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The Plant Genome : Just Published

 

Accepted, edited articles are published here after author proofing to provide rapid publication and better access to the newest research. Articles are compiled into issues at dl.sciencesocieties.org/publications/tpg, which includes the complete archive.

Citation | Articles posted here are considered published and may be cited by the doi.

Joseph, B., J.A. Schlueter, J.Du, M.A. Graham, J. Ma, and R.C. Shoemaker. 2009. Retrotransposons within Syntenic Regions between Soybean and Medicago truncatula and Their Contribution to Local Genome Evolution. Plant Genome doi:10.3835/plantgenome2009.01.0001

Current issue: Plant Genome 10(1)



  • ORIGINAL RESEARCH

    • Kathy Esvelt Klos, Belayneh A. Yimer, Ebrahiem M. Babiker, Aaron D. Beattie, J. Michael Bonman, Martin L. Carson, James Chong, Stephen A. Harrison, Amir M.H. Ibrahim, Frederic L. Kolb, Curt A. McCartney, Michael McMullen, Jennifer Mitchell Fetch, Mohsen Mohammadi, J. Paul Murphy and Nicholas A. Tinker
      Genome-Wide Association Mapping of Crown Rust Resistance in Oat Elite Germplasm

      Oat crown rust, caused by Puccinia coronata f. sp. avenae, is a major constraint to oat (Avena sativa L.) production in many parts of the world. In this first comprehensive multienvironment genome-wide association map of oat crown rust, we used 2972 single-nucleotide polymorphisms (SNPs) genotyped on 631 oat lines for association mapping of quantitative trait loci (QTL). (continued)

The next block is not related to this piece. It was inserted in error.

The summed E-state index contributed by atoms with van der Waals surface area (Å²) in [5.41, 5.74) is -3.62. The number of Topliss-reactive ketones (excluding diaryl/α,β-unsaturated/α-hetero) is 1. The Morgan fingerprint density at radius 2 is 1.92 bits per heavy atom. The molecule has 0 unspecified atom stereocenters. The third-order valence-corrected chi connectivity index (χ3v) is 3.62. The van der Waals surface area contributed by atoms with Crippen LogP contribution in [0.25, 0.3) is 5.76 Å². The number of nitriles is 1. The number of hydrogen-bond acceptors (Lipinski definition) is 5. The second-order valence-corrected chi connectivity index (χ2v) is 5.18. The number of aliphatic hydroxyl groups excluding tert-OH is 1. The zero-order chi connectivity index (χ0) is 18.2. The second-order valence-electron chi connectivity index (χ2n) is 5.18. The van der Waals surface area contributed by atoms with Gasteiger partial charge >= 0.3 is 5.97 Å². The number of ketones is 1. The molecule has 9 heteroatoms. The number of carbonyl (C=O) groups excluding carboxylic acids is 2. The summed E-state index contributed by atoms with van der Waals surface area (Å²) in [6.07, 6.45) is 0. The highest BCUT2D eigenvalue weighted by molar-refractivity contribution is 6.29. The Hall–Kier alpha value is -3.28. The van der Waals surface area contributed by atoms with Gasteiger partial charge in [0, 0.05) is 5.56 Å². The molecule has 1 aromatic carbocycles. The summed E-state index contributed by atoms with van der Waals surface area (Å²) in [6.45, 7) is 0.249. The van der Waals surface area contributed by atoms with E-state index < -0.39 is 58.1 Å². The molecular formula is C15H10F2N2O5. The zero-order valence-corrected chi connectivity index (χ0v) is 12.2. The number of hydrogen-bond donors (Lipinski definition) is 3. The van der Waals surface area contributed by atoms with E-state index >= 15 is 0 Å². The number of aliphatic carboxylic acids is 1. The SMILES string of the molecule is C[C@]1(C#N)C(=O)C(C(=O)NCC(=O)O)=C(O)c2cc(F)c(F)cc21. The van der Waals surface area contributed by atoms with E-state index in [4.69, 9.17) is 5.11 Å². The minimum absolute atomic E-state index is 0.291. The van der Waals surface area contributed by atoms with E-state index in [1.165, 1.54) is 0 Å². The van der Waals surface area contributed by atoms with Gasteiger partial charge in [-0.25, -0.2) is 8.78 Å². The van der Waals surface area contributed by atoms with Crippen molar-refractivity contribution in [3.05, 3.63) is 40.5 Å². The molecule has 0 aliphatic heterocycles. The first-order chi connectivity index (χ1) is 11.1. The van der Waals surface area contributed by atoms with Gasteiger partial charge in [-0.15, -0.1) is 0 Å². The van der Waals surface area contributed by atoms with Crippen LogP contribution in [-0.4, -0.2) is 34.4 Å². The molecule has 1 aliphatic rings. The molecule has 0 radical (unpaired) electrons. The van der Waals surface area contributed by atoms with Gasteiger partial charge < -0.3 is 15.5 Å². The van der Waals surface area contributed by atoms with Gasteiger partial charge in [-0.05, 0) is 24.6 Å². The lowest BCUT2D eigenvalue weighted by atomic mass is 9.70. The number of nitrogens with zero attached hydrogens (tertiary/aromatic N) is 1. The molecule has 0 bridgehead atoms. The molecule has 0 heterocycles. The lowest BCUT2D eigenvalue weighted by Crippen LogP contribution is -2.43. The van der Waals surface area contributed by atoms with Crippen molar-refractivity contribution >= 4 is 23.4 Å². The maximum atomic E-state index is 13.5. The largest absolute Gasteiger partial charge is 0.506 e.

Core Ideas:
      • Multienvironment genome-wide association study of reaction to crown rust in elite oat
      • Oat response to inoculation with 10 well-characterized Puccinia coronata isolates evaluated
      • Adult plant response to crown rust assessed in 10 location–years
      • Patterns of association compared against genotypes of differential gene stocks
      • QTL placed in the context of current literature

      doi:10.3835/plantgenome2016.10.0107
      Published: April 27, 2017



    • Qijian Song, Long Yan, Charles Quigley, Brandon D. Jordan, Edward Fickus, Steve Schroeder, Bao-Hua Song, Yong-Qiang Charles An, David Hyten, Randall Nelson, Katy Rainey, William D Beavis, Jim Specht, Brian Diers and Perry Cregan
      Genetic Characterization of the Soybean Nested Association Mapping Population

      A set of nested association mapping (NAM) families was developed by crossing 40 diverse soybean [Glycine max (L.) Merr.] genotypes to the common cultivar. The 41 parents were deeply sequenced for SNP discovery. Based on the polymorphism of the single-nucleotide polymorphisms (SNPs) and other selection criteria, a set of SNPs was selected to be included in the SoyNAM6K BeadChip for genotyping the parents and 5600 RILs from the 40 families. Analysis of the SNP profiles of the RILs showed a low average recombination rate. (continued)

      Core Ideas:
      • 40 NAM families were developed and 5600 RILs in the families were characterized.